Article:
Why workplace interiors matter.
The first thing I ask clients when we meet is; 'How do you want to feel when you walk into your space?'
I am very passionate about workplace design. Not because I like making things pretty, but because I know that there is a science behind why we think, feel and work better in a well designed space. Thriving start up companies like Instagram, AirBnb and San Diego's own Classy all boast incredible office spaces that attract top tier employees who appreciate a business that works just as hard at being creative as they do.
Branding should not be literal.
Your company's branding should be present in the design of your workspace, but in a subtle, lasting way that connects your clients with your core values, not just your logo. New York startup design guru Dani Arps says it best;
"You don’t want it to be literal. For example, I find that a lot of companies- and it’s through no fault of their own- will have a green logo so they’ll have green walls. It’s not that comfortable. You wouldn’t like to be working in these vivid green walls. Maybe you could have lots of greenery!"
Color and light are integral to a well designed space. While earning my BFA in Interior Design, I studied Color Theory, I've attended seminars about paint colors, color trends and read plenty of books and blogs on the subject. Nothing really compares to the on the job training of learning how companies and their employees perceive and understand color individually. Udo Schliemann, principal creative director at Entro, breaks it down for us:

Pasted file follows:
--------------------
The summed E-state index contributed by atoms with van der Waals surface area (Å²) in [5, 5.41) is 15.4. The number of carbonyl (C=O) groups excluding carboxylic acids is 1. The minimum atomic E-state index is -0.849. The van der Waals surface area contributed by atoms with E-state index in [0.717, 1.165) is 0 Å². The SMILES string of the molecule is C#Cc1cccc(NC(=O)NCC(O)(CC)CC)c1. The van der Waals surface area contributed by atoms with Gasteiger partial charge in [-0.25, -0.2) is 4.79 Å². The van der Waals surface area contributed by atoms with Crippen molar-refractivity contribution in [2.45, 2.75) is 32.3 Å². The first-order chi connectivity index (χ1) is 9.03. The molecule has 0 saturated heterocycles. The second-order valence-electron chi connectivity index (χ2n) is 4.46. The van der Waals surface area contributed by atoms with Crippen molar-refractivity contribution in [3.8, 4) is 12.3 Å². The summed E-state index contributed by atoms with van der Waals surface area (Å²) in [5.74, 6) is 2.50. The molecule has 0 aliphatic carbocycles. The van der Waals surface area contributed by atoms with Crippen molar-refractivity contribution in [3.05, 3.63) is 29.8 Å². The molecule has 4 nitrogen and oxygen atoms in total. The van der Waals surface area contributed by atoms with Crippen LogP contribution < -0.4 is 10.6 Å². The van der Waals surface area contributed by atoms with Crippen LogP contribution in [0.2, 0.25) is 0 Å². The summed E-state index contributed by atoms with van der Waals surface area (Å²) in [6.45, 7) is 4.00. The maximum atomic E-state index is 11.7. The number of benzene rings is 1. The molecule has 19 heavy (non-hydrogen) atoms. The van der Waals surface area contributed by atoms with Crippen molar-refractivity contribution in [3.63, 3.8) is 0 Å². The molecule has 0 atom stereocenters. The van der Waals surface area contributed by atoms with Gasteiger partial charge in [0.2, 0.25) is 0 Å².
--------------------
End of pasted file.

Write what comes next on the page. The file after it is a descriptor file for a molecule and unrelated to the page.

"An obvious strategy may be to use the primary brand colors or even just one color, but this conservative approach can be too simple, and fail to provide meaning for employees. Many leading companies are developing sophisticated palettes and understanding that it is not just one color, but the combination of colors that makes a unique environment. Every company should have brand guidelines that include a set of primary and secondary colors, finding a unique combination that further distinguishes the brand and evokes the intended emotional associations from employees."
Size doesn't matter, but function does.
Commercial real estate isn't cheap, especially here in San Diego. Some small businesses require a central location to attract clients, other startups can work in larger, open spaces in more remote locations. In an urban area like ours, we're used to living and working with the best option available, and maximizing our space through design is extremely important when the price per square foot is steadily on the rise.
Creating zones for different tasks, private work areas and a distinct entry that creates a positive first impression are all achievable through good design. The space plan above shows a small office space where 3 - 4 employees can work comfortably, or several team members can meet with clients, or meet one-on-one in a more causal setting.
Check out the In Progress project for Deep Rooted by clicking here, and click here to view Creative Company Interiors consultation packages. Ready to step up your creative work space, hospitality project or business? Book a consultation with Rose Studio now & let's get started.